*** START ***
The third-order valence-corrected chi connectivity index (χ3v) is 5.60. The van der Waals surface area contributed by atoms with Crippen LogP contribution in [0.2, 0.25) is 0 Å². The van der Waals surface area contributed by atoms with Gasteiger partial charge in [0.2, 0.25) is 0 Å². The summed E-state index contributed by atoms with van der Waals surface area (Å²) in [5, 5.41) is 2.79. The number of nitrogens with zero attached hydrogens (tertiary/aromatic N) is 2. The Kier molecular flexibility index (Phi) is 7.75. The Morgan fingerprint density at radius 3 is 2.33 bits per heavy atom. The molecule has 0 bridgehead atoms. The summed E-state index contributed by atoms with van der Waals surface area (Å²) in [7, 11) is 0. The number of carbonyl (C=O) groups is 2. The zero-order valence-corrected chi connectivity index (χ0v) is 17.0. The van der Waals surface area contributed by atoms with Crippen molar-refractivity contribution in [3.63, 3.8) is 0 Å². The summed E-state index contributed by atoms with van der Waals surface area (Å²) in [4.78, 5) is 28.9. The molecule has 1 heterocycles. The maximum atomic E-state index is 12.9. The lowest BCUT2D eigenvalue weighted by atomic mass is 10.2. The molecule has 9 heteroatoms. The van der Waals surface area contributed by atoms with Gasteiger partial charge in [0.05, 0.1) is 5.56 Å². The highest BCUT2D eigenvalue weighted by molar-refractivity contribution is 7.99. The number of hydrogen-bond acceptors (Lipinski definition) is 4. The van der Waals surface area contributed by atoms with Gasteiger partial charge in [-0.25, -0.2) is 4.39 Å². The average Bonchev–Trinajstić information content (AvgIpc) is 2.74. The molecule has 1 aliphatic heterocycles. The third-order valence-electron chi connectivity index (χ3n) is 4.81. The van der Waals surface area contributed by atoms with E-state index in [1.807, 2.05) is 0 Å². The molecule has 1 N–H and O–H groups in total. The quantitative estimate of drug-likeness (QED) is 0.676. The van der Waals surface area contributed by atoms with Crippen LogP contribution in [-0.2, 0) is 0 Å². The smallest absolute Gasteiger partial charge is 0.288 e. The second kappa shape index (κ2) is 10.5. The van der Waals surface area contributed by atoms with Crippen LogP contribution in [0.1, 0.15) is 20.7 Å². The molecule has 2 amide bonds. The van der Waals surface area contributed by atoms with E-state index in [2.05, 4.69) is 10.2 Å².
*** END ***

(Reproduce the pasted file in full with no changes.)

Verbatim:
The third-order valence-corrected chi connectivity index (χ3v) is 5.60. The van der Waals surface area contributed by atoms with Crippen LogP contribution in [0.2, 0.25) is 0 Å². The van der Waals surface area contributed by atoms with Gasteiger partial charge in [0.2, 0.25) is 0 Å². The summed E-state index contributed by atoms with van der Waals surface area (Å²) in [5, 5.41) is 2.79. The number of nitrogens with zero attached hydrogens (tertiary/aromatic N) is 2. The Kier molecular flexibility index (Phi) is 7.75. The Morgan fingerprint density at radius 3 is 2.33 bits per heavy atom. The molecule has 0 bridgehead atoms. The summed E-state index contributed by atoms with van der Waals surface area (Å²) in [7, 11) is 0. The number of carbonyl (C=O) groups is 2. The zero-order valence-corrected chi connectivity index (χ0v) is 17.0. The van der Waals surface area contributed by atoms with Crippen molar-refractivity contribution in [3.63, 3.8) is 0 Å². The summed E-state index contributed by atoms with van der Waals surface area (Å²) in [4.78, 5) is 28.9. The molecule has 1 heterocycles. The maximum atomic E-state index is 12.9. The lowest BCUT2D eigenvalue weighted by atomic mass is 10.2. The molecule has 9 heteroatoms. The van der Waals surface area contributed by atoms with Gasteiger partial charge in [0.05, 0.1) is 5.56 Å². The highest BCUT2D eigenvalue weighted by molar-refractivity contribution is 7.99. The number of hydrogen-bond acceptors (Lipinski definition) is 4. The van der Waals surface area contributed by atoms with Gasteiger partial charge in [-0.25, -0.2) is 4.39 Å². The average Bonchev–Trinajstić information content (AvgIpc) is 2.74. The molecule has 1 aliphatic heterocycles. The third-order valence-electron chi connectivity index (χ3n) is 4.81. The van der Waals surface area contributed by atoms with E-state index in [1.807, 2.05) is 0 Å². The molecule has 1 N–H and O–H groups in total. The quantitative estimate of drug-likeness (QED) is 0.676. The van der Waals surface area contributed by atoms with Crippen LogP contribution in [-0.2, 0) is 0 Å². The smallest absolute Gasteiger partial charge is 0.288 e. The second kappa shape index (κ2) is 10.5. The van der Waals surface area contributed by atoms with Crippen LogP contribution in [0.1, 0.15) is 20.7 Å². The molecule has 2 amide bonds. The van der Waals surface area contributed by atoms with E-state index in [2.05, 4.69) is 10.2 Å².